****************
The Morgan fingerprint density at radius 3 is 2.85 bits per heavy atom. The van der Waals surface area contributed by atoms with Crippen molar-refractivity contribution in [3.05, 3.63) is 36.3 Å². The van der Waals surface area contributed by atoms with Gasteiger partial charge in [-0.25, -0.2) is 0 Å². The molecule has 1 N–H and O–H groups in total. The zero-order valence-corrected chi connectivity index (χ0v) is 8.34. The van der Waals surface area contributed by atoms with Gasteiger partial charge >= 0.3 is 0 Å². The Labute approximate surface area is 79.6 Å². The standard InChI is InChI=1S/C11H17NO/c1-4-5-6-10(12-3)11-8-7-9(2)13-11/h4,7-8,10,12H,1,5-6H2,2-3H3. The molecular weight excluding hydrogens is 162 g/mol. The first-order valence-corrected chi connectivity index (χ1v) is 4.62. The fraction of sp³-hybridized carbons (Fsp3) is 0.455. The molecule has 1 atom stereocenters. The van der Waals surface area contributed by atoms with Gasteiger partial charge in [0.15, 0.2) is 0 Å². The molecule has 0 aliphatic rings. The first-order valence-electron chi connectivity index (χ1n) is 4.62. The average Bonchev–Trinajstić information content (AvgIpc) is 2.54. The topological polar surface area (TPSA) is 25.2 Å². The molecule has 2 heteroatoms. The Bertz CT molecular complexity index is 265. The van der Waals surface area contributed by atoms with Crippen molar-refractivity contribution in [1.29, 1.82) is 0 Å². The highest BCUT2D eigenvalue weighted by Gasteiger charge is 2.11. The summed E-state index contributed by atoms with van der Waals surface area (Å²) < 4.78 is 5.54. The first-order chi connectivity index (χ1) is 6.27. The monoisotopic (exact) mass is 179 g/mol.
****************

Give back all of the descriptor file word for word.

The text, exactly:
The Morgan fingerprint density at radius 3 is 2.85 bits per heavy atom. The van der Waals surface area contributed by atoms with Crippen molar-refractivity contribution in [3.05, 3.63) is 36.3 Å². The van der Waals surface area contributed by atoms with Gasteiger partial charge in [-0.25, -0.2) is 0 Å². The molecule has 1 N–H and O–H groups in total. The zero-order valence-corrected chi connectivity index (χ0v) is 8.34. The van der Waals surface area contributed by atoms with Gasteiger partial charge >= 0.3 is 0 Å². The Labute approximate surface area is 79.6 Å². The standard InChI is InChI=1S/C11H17NO/c1-4-5-6-10(12-3)11-8-7-9(2)13-11/h4,7-8,10,12H,1,5-6H2,2-3H3. The molecular weight excluding hydrogens is 162 g/mol. The first-order valence-corrected chi connectivity index (χ1v) is 4.62. The fraction of sp³-hybridized carbons (Fsp3) is 0.455. The molecule has 1 atom stereocenters. The van der Waals surface area contributed by atoms with Gasteiger partial charge in [0.15, 0.2) is 0 Å². The molecule has 0 aliphatic rings. The first-order valence-electron chi connectivity index (χ1n) is 4.62. The average Bonchev–Trinajstić information content (AvgIpc) is 2.54. The topological polar surface area (TPSA) is 25.2 Å². The molecule has 2 heteroatoms. The Bertz CT molecular complexity index is 265. The van der Waals surface area contributed by atoms with Crippen molar-refractivity contribution in [1.29, 1.82) is 0 Å². The highest BCUT2D eigenvalue weighted by Gasteiger charge is 2.11. The summed E-state index contributed by atoms with van der Waals surface area (Å²) < 4.78 is 5.54. The first-order chi connectivity index (χ1) is 6.27. The monoisotopic (exact) mass is 179 g/mol.